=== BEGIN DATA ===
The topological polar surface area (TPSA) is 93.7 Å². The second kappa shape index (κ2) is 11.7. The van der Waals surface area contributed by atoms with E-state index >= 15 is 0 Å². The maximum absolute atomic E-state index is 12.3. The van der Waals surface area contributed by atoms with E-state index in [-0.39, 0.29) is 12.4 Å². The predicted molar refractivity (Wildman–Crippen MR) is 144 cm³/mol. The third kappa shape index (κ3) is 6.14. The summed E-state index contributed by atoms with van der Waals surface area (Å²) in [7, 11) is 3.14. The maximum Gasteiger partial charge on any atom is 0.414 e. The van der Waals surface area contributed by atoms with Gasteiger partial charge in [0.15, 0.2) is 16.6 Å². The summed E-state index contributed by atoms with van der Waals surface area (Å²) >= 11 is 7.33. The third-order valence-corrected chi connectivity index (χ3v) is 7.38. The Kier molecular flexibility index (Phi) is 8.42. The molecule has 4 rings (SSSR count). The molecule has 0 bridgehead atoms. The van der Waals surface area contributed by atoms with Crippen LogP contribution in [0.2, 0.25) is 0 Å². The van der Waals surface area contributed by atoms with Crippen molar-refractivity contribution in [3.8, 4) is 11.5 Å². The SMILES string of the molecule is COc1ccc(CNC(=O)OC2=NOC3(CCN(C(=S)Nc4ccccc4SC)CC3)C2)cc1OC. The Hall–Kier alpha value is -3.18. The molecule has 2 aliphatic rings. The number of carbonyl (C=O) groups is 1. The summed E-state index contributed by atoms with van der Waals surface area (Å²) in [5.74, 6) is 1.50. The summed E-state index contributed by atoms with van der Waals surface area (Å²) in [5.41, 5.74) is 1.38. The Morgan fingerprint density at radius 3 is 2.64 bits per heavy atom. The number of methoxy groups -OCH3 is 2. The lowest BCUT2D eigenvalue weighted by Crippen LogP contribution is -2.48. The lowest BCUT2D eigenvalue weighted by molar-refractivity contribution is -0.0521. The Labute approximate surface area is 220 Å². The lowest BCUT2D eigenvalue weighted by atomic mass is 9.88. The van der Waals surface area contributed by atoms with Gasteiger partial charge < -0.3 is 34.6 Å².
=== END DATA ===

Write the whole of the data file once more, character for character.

The topological polar surface area (TPSA) is 93.7 Å². The second kappa shape index (κ2) is 11.7. The van der Waals surface area contributed by atoms with E-state index >= 15 is 0 Å². The maximum absolute atomic E-state index is 12.3. The van der Waals surface area contributed by atoms with E-state index in [-0.39, 0.29) is 12.4 Å². The predicted molar refractivity (Wildman–Crippen MR) is 144 cm³/mol. The third kappa shape index (κ3) is 6.14. The summed E-state index contributed by atoms with van der Waals surface area (Å²) in [7, 11) is 3.14. The maximum Gasteiger partial charge on any atom is 0.414 e. The van der Waals surface area contributed by atoms with Gasteiger partial charge in [0.15, 0.2) is 16.6 Å². The summed E-state index contributed by atoms with van der Waals surface area (Å²) >= 11 is 7.33. The third-order valence-corrected chi connectivity index (χ3v) is 7.38. The Kier molecular flexibility index (Phi) is 8.42. The molecule has 4 rings (SSSR count). The molecule has 0 bridgehead atoms. The van der Waals surface area contributed by atoms with Crippen LogP contribution in [0.2, 0.25) is 0 Å². The van der Waals surface area contributed by atoms with Crippen molar-refractivity contribution in [3.8, 4) is 11.5 Å². The SMILES string of the molecule is COc1ccc(CNC(=O)OC2=NOC3(CCN(C(=S)Nc4ccccc4SC)CC3)C2)cc1OC. The Hall–Kier alpha value is -3.18. The molecule has 2 aliphatic rings. The number of carbonyl (C=O) groups is 1. The summed E-state index contributed by atoms with van der Waals surface area (Å²) in [5.74, 6) is 1.50. The summed E-state index contributed by atoms with van der Waals surface area (Å²) in [5.41, 5.74) is 1.38. The Morgan fingerprint density at radius 3 is 2.64 bits per heavy atom. The number of methoxy groups -OCH3 is 2. The lowest BCUT2D eigenvalue weighted by Crippen LogP contribution is -2.48. The lowest BCUT2D eigenvalue weighted by molar-refractivity contribution is -0.0521. The Labute approximate surface area is 220 Å². The lowest BCUT2D eigenvalue weighted by atomic mass is 9.88. The van der Waals surface area contributed by atoms with Gasteiger partial charge < -0.3 is 34.6 Å².